Experts from the University of Kansas has discovered the remains of a spiders age of 110 million years, eyes that still glowed in the dark. The find was made in South Korea, in the little-studied formation Jinju. About it researchers reported in an article in the journal of Systematic Palaeontology.
During excavations scientists have found fossils of ancient 10 spiders seven different types, but especially their attention was attracted by two of them — the eye of arthropods fossilized Mesozoic era still shone in the darkness.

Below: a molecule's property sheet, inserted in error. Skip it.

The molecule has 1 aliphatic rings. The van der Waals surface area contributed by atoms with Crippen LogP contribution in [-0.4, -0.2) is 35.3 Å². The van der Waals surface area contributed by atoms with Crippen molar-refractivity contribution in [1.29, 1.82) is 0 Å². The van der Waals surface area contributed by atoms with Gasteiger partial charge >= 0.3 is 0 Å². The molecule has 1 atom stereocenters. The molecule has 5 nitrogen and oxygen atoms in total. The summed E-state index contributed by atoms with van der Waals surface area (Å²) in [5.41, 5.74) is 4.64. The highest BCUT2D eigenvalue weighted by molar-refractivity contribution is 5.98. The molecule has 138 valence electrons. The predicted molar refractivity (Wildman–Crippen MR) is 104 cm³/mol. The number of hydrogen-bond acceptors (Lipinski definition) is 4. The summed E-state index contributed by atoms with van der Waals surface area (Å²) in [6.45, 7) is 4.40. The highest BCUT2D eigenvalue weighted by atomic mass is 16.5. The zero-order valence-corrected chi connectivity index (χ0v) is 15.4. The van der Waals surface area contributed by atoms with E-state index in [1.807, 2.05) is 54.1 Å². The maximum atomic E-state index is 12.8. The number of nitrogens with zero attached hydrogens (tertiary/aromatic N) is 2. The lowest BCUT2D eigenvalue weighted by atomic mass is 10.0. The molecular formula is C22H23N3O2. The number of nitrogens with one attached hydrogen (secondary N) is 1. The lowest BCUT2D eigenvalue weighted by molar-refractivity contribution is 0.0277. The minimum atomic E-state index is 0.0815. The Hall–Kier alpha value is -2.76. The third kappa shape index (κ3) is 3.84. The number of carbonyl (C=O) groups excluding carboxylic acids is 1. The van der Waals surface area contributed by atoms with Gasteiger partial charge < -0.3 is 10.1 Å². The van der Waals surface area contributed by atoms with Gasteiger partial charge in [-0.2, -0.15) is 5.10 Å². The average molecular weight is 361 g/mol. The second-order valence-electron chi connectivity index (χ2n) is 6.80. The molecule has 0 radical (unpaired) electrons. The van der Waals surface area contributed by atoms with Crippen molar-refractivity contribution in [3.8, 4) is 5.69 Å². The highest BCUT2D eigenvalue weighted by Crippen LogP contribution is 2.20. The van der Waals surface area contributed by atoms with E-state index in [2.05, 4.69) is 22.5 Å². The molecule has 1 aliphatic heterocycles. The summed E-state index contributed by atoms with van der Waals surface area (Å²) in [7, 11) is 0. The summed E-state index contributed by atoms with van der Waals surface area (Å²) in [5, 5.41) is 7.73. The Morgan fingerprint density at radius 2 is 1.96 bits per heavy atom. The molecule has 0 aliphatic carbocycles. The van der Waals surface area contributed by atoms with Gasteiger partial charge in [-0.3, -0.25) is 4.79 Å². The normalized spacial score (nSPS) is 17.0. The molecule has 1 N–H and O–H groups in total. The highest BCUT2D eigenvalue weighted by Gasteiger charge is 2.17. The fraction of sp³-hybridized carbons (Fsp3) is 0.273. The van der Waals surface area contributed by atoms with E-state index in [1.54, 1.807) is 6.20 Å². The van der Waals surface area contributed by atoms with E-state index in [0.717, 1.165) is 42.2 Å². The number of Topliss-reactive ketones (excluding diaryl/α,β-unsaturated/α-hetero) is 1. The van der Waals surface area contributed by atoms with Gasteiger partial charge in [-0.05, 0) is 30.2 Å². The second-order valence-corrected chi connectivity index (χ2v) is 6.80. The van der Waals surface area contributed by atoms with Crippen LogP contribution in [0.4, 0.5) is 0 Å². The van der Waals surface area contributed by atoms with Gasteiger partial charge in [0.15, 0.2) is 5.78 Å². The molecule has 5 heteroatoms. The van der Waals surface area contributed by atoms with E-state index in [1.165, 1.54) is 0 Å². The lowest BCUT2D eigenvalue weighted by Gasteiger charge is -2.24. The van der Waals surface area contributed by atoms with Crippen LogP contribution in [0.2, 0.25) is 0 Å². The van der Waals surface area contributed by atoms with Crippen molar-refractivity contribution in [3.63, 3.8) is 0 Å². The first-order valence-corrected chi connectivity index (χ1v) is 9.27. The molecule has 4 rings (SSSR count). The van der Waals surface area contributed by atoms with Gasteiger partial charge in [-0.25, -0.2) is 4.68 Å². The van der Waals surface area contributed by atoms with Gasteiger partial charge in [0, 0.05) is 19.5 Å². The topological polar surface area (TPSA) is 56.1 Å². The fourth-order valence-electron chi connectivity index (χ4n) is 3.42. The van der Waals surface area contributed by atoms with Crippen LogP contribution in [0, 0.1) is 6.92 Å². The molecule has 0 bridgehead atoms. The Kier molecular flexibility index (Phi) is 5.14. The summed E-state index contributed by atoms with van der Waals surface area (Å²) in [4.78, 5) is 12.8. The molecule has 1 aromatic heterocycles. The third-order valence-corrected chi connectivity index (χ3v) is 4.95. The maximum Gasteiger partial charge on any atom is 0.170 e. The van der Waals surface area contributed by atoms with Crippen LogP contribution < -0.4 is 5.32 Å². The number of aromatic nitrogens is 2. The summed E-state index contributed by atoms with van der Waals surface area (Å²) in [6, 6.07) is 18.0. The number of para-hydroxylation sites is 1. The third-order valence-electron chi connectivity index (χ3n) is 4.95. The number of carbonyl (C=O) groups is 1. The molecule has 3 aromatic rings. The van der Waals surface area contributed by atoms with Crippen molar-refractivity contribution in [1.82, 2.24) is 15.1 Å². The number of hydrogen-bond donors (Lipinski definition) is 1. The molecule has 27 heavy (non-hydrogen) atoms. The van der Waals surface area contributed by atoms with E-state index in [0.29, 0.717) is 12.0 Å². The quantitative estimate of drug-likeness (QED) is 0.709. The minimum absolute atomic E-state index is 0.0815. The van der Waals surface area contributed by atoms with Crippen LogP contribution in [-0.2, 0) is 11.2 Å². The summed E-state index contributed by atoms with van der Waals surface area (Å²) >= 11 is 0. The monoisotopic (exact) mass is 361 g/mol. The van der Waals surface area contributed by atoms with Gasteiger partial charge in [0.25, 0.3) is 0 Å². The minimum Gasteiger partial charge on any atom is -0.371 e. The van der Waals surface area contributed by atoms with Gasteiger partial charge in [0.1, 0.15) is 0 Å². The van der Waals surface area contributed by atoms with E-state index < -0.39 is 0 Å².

This feature is related to the presence of tapetum lucidum — layer shell eyes that reflect light. The tapetum plays an important role in providing night vision. People have no tapetum lucidum, but many animals (for example, it is because of him the eyes of the cat glow in the dark) and some arthropods, crustaceans and fish.
The researchers note that this is the first known case of tapetum lucidum in the fossil remains of spiders. New types are called Koreamegops samsiki and Jinjumegops dalingwateri. Scientists believe that they occupied the same ecological niche that is now occupied by jumping spiders.